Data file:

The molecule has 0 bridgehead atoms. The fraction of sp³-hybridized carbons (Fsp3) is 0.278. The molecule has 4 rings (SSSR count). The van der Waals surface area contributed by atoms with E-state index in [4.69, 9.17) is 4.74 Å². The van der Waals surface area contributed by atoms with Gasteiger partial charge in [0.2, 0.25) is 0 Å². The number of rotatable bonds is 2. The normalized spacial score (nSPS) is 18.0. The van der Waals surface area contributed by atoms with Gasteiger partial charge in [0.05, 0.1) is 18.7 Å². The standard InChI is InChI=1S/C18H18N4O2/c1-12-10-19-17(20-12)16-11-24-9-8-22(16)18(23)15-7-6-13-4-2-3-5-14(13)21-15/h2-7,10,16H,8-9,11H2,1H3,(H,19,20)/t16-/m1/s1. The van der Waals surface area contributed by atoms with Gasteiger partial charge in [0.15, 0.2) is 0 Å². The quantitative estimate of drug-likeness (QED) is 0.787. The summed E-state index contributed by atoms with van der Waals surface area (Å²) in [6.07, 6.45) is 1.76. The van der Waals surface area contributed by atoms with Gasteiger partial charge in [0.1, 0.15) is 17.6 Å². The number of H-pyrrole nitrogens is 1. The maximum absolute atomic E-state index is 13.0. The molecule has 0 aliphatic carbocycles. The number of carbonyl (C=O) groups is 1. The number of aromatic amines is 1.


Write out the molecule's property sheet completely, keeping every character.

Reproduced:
The molecule has 0 bridgehead atoms. The fraction of sp³-hybridized carbons (Fsp3) is 0.278. The molecule has 4 rings (SSSR count). The van der Waals surface area contributed by atoms with E-state index in [4.69, 9.17) is 4.74 Å². The van der Waals surface area contributed by atoms with Gasteiger partial charge in [0.2, 0.25) is 0 Å². The number of rotatable bonds is 2. The normalized spacial score (nSPS) is 18.0. The van der Waals surface area contributed by atoms with Gasteiger partial charge in [0.05, 0.1) is 18.7 Å². The standard InChI is InChI=1S/C18H18N4O2/c1-12-10-19-17(20-12)16-11-24-9-8-22(16)18(23)15-7-6-13-4-2-3-5-14(13)21-15/h2-7,10,16H,8-9,11H2,1H3,(H,19,20)/t16-/m1/s1. The van der Waals surface area contributed by atoms with Gasteiger partial charge in [0.15, 0.2) is 0 Å². The quantitative estimate of drug-likeness (QED) is 0.787. The summed E-state index contributed by atoms with van der Waals surface area (Å²) in [6.07, 6.45) is 1.76. The van der Waals surface area contributed by atoms with Gasteiger partial charge in [0.1, 0.15) is 17.6 Å². The number of H-pyrrole nitrogens is 1. The maximum absolute atomic E-state index is 13.0. The molecule has 0 aliphatic carbocycles. The number of carbonyl (C=O) groups is 1. The number of aromatic amines is 1.